Bristol City Council revives its electric vehicle charging network


REVIVE is a new council-owned public EV-charging network in the West of England, which was taken over by Bristol City Council from the previous network Source West.

Revive will serve EV drivers in Bristol, Bath and North East Somerset, South Gloucestershire and North Somerset.

Councillor Kye Dudd, Cabinet Member for Transport at Bristol City Council, said: “Revive will provide us with a critical service for residents and visitors – reliable EV charging.

“The improvements will make it easier for more people to use electric vehicles, by providing more charge points across the West of England and a simplified payment system.

“Revive contributes to our One City vision of improving sustainable transport options for Bristol, alongside electric car clubs, electric freight deliveries, more electric vans in council fleets and electric taxis. Electric vehicles also help us improve air quality in Bristol, as they do not produce tailpipe emissions when running.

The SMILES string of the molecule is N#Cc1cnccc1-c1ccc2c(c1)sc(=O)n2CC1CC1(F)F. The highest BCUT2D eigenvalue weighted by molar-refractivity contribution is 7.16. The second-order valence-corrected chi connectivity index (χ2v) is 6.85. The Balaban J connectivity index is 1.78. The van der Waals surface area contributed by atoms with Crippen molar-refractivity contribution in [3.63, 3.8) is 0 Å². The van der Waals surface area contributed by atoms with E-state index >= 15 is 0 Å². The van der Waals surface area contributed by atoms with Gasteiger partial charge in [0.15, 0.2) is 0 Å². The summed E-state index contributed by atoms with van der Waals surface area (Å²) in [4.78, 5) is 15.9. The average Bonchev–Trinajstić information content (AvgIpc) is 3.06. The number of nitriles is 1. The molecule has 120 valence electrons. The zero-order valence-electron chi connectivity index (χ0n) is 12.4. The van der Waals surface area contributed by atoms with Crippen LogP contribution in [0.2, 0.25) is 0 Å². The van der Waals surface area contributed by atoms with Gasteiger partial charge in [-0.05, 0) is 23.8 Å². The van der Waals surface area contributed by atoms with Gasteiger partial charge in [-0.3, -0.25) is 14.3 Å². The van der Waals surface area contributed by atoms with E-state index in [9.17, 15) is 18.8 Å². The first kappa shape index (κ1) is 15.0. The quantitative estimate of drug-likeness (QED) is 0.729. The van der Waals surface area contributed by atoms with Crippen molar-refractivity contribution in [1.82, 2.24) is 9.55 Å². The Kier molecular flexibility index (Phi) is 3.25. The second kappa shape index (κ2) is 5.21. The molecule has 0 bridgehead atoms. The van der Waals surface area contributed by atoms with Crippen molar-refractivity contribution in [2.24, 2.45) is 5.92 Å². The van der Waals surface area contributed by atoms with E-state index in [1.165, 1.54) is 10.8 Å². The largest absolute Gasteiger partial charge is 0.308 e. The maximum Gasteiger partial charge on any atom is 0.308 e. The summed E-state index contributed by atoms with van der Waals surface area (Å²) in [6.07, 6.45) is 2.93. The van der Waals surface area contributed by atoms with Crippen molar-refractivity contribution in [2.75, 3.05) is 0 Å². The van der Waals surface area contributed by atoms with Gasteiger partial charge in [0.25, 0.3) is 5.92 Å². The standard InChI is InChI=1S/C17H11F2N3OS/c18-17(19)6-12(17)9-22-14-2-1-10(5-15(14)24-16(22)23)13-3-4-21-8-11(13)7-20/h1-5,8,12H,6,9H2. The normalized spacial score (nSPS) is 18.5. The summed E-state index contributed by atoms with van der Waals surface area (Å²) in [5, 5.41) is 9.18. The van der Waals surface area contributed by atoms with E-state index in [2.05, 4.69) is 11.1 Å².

“Enabling more people to switch to clean electric vehicles is one of our key strategies for addressing the climate emergency and delivering a carbon neutral Bristol by 2030.”

Revive officially launched on Wednesday 20 November, to coincide with the opening of the region’s first electric vehicle (EV) charging hub.

The charging hub in Eastville Park is the first of four planned for the region, each housing four to eight rapid-charge connections that can charge an EV up to 80% from 30 minutes’ charging.

Bird and bat boxes will be built by the hub and several new trees will be planted.

The four local authorities will install an additional 120 new or replacement charge point connections across the region over the next year.

The majority of these new charge points will be supplied with 100% renewable energy provided by Bristol Energy, Bristol City Council’s own energy supply company.

Revive is funded by the Office for Low Emission Vehicles (OLEV), which awarded the four West of England authorities £7.1million as part of the Go Ultra Low West (GULW) programme.

The project’s aim is to promote the uptake of electric vehicles, including plug-in hybrids, across the region.

The Revive network was developed following a 2017 research project, where EV owners and those interested in using EVs in the future were asked how they think the network should be run.

Bristol City Council formed a new partnership of suppliers (Siemens, ChargePoint Services and Alfen) to take on the running of the network, including upgrading and increasing the number of charge points in the city region.